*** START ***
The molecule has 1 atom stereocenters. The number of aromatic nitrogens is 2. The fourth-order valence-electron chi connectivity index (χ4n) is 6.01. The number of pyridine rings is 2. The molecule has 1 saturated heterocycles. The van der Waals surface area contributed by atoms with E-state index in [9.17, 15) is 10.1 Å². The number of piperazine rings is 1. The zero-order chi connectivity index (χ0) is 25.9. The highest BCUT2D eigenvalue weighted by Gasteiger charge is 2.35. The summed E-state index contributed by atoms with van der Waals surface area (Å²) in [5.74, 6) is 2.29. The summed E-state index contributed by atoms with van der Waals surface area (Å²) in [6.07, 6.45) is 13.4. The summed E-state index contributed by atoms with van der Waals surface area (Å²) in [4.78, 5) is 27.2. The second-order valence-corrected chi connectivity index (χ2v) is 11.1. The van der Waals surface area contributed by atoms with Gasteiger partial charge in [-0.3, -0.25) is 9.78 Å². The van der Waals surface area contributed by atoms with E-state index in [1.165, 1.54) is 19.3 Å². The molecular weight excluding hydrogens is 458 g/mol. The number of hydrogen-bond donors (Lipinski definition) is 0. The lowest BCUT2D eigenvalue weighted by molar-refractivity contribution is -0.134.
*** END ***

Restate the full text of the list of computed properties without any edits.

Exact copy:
The molecule has 1 atom stereocenters. The number of aromatic nitrogens is 2. The fourth-order valence-electron chi connectivity index (χ4n) is 6.01. The number of pyridine rings is 2. The molecule has 1 saturated heterocycles. The van der Waals surface area contributed by atoms with E-state index in [9.17, 15) is 10.1 Å². The number of piperazine rings is 1. The zero-order chi connectivity index (χ0) is 25.9. The highest BCUT2D eigenvalue weighted by Gasteiger charge is 2.35. The summed E-state index contributed by atoms with van der Waals surface area (Å²) in [5.74, 6) is 2.29. The summed E-state index contributed by atoms with van der Waals surface area (Å²) in [6.07, 6.45) is 13.4. The summed E-state index contributed by atoms with van der Waals surface area (Å²) in [4.78, 5) is 27.2. The second-order valence-corrected chi connectivity index (χ2v) is 11.1. The van der Waals surface area contributed by atoms with Gasteiger partial charge in [-0.3, -0.25) is 9.78 Å². The van der Waals surface area contributed by atoms with E-state index in [1.165, 1.54) is 19.3 Å². The molecular weight excluding hydrogens is 458 g/mol. The number of hydrogen-bond donors (Lipinski definition) is 0. The lowest BCUT2D eigenvalue weighted by molar-refractivity contribution is -0.134.